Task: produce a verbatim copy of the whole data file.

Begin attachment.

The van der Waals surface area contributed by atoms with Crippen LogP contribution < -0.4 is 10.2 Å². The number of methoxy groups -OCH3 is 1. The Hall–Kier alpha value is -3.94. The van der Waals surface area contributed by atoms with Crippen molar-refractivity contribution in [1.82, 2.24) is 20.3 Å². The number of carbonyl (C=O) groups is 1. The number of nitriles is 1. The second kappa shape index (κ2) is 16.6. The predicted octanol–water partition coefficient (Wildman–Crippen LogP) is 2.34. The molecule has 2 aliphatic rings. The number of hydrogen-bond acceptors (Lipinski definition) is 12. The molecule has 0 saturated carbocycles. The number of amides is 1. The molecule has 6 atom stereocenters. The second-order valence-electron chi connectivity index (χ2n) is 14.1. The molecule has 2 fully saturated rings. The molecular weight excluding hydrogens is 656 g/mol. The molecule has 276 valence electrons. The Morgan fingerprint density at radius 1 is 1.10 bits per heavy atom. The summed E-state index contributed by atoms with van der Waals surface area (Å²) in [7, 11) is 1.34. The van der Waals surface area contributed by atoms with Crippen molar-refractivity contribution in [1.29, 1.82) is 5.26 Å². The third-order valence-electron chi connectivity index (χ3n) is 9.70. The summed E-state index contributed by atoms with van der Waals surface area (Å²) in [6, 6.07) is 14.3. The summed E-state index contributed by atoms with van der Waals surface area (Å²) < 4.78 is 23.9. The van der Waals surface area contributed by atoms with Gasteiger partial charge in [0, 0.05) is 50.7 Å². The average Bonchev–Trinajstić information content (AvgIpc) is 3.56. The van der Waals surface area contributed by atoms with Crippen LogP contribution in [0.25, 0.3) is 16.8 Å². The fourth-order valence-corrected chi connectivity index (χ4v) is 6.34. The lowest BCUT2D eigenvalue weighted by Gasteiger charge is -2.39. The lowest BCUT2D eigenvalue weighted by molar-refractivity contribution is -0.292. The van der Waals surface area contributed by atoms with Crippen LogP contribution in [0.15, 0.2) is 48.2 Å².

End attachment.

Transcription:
The van der Waals surface area contributed by atoms with Crippen LogP contribution < -0.4 is 10.2 Å². The number of methoxy groups -OCH3 is 1. The Hall–Kier alpha value is -3.94. The van der Waals surface area contributed by atoms with Crippen molar-refractivity contribution in [1.82, 2.24) is 20.3 Å². The number of carbonyl (C=O) groups is 1. The number of nitriles is 1. The second kappa shape index (κ2) is 16.6. The predicted octanol–water partition coefficient (Wildman–Crippen LogP) is 2.34. The molecule has 2 aliphatic rings. The number of hydrogen-bond acceptors (Lipinski definition) is 12. The molecule has 0 saturated carbocycles. The number of amides is 1. The molecule has 6 atom stereocenters. The second-order valence-electron chi connectivity index (χ2n) is 14.1. The molecule has 2 fully saturated rings. The molecular weight excluding hydrogens is 656 g/mol. The molecule has 276 valence electrons. The Morgan fingerprint density at radius 1 is 1.10 bits per heavy atom. The summed E-state index contributed by atoms with van der Waals surface area (Å²) in [7, 11) is 1.34. The van der Waals surface area contributed by atoms with Crippen molar-refractivity contribution in [1.29, 1.82) is 5.26 Å². The third-order valence-electron chi connectivity index (χ3n) is 9.70. The summed E-state index contributed by atoms with van der Waals surface area (Å²) in [6, 6.07) is 14.3. The summed E-state index contributed by atoms with van der Waals surface area (Å²) < 4.78 is 23.9. The van der Waals surface area contributed by atoms with Gasteiger partial charge in [0, 0.05) is 50.7 Å². The average Bonchev–Trinajstić information content (AvgIpc) is 3.56. The van der Waals surface area contributed by atoms with Crippen LogP contribution in [0.25, 0.3) is 16.8 Å². The fourth-order valence-corrected chi connectivity index (χ4v) is 6.34. The lowest BCUT2D eigenvalue weighted by Gasteiger charge is -2.39. The lowest BCUT2D eigenvalue weighted by molar-refractivity contribution is -0.292. The van der Waals surface area contributed by atoms with Crippen LogP contribution in [0.15, 0.2) is 48.2 Å².